Barneys, New York
VALERIE WICKES, DIN GRAPHICS
I love New York. I love Barneys. I’m definitely a wannabe Barneys babe. Barneys is everything Harvey Nichols wants to be. It has space.
Cool, easy floors are cleverly arranged to inspire and seduce, presenting the latest collections with appropriate reverence.
The planning appears businesslike – perfect for really serious shopping. Escalators sweep you up to Barneys’ higher echelons where, among the designer wear, you discover light staircases that dip down from one floor to another tempting you to explore some more.
The design is effortless and contemporary, there are no visible themes, curved panels or irritating detail. Mirrors lean glamorously and floors shimmer.
Long before I visited it I fell for Barneys. I was captivated by its neat leatherette bags and quirky advertising campaigns. For the moment Barneys is still one of my favourite stores – along with Liberty, any charity shop and Atkinsons scrap yard in London’s Colliers Wood. All of these can make the heart beat faster and the purse strings loosen.
With uniqueness in short supply and retail chains getting a tighter grip on the world, what I like most about Barneys is the fact that it isn’t here.
Tokyu Hands, Tokyo
There are a lot of shops I like, but the one that I always return to and always get a buzz from is a shop in Tokyo called Tokyu Hands. There are several of them around Japan now, but the flagship store in Shibuya is the one I’ve been visiting for quite a number of years. I’ve been going to Japan since 1982 and I can’t quite remember when Tokyu Hands opened, but on the particular trip that I actually discovered it I spent almost an entire day in the store.
It’s on about seven floors and is the only store I’m aware of that offers the definitive selection of specific speciality and general items. For example, if it’s a penknife you’re after, there will be at least 50 to choose from, there are 100 toothbrushes and 30 different rucksacks. Probably my favourite floor is the basement, which houses the hardware department, where you’ll find nails, hooks, nuts and bolts and screws in every conceivable metal and colour. You’ll find every size of rubber tubing, plastic matting. In fact, whatever you need, it’s down there! The electrical department is amazing. Apart from the obvious tape recorders and radios, it sells little printed circuits and electronic equipment you didn’t imagine even existed in your wildest dreams – but it is Japan, remember. Unbelievable. If you visit Tokyo I would highly recommend that you visit Tokyu Hands, but leave yourself a few hours because you’ll need it.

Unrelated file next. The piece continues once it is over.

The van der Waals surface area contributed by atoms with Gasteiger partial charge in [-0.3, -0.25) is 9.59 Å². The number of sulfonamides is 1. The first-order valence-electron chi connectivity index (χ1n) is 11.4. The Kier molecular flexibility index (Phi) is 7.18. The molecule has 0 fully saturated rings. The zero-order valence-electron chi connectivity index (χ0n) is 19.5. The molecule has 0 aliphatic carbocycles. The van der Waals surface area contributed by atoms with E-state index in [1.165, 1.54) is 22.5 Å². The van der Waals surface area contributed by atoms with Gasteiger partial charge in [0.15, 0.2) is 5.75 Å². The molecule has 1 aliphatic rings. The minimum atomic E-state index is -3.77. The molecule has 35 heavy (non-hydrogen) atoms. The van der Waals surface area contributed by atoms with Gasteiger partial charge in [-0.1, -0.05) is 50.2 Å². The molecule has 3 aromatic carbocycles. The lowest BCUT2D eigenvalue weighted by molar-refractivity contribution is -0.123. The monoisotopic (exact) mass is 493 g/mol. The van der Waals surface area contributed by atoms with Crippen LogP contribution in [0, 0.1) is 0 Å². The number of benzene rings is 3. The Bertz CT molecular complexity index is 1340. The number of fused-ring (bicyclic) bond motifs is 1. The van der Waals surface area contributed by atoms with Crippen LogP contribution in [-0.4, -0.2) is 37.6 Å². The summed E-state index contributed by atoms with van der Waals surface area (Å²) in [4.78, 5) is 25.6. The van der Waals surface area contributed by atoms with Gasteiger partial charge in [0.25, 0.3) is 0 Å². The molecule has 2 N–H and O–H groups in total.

The Retti Candle Shop, Vienna
MARVIN SHANE, TILNEY LUMSDEN SHANE
Being asked to nominate a favourite shop from a design point of view has not been easy. It is almost as difficult as selecting the only record you are allowed to take to your desert island, having already agonised over whittling it down to eight!
In my travels over the years, there have been many shops that have excited me, and continue to do so. There is usually a feature that initially attracts, such as ingenious use of space, elegant merchandising techniques or a confident and distinctive faÃ§ade.
However, there is one shop that has had a profound effect on me, and sparked an interest in retail design, which has become my main professional area.